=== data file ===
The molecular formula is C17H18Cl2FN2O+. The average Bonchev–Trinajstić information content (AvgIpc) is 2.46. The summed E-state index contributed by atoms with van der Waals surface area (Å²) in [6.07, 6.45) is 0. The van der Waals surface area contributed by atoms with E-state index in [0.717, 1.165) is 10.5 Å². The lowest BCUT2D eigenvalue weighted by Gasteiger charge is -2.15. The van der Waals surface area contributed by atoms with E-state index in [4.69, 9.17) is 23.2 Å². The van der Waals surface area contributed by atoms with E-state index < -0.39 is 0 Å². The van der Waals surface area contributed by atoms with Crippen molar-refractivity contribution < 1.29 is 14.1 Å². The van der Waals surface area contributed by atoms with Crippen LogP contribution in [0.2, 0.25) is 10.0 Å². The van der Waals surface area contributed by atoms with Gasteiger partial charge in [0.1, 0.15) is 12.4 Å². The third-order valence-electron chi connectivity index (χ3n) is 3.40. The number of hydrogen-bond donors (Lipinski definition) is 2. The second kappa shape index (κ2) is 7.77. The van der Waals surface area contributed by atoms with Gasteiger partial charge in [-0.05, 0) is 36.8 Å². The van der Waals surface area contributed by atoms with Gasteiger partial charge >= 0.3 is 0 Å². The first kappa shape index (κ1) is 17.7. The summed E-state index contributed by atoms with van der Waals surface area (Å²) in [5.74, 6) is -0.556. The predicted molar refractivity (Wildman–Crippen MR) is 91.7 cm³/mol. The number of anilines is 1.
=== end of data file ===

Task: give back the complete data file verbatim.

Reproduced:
The molecular formula is C17H18Cl2FN2O+. The average Bonchev–Trinajstić information content (AvgIpc) is 2.46. The summed E-state index contributed by atoms with van der Waals surface area (Å²) in [6.07, 6.45) is 0. The van der Waals surface area contributed by atoms with E-state index in [0.717, 1.165) is 10.5 Å². The lowest BCUT2D eigenvalue weighted by Gasteiger charge is -2.15. The van der Waals surface area contributed by atoms with E-state index in [4.69, 9.17) is 23.2 Å². The van der Waals surface area contributed by atoms with E-state index < -0.39 is 0 Å². The van der Waals surface area contributed by atoms with Crippen molar-refractivity contribution < 1.29 is 14.1 Å². The van der Waals surface area contributed by atoms with Crippen LogP contribution in [0.2, 0.25) is 10.0 Å². The van der Waals surface area contributed by atoms with Gasteiger partial charge in [0.1, 0.15) is 12.4 Å². The third-order valence-electron chi connectivity index (χ3n) is 3.40. The number of hydrogen-bond donors (Lipinski definition) is 2. The second kappa shape index (κ2) is 7.77. The van der Waals surface area contributed by atoms with Gasteiger partial charge in [-0.05, 0) is 36.8 Å². The van der Waals surface area contributed by atoms with Gasteiger partial charge >= 0.3 is 0 Å². The first kappa shape index (κ1) is 17.7. The summed E-state index contributed by atoms with van der Waals surface area (Å²) in [5.74, 6) is -0.556. The predicted molar refractivity (Wildman–Crippen MR) is 91.7 cm³/mol. The number of anilines is 1.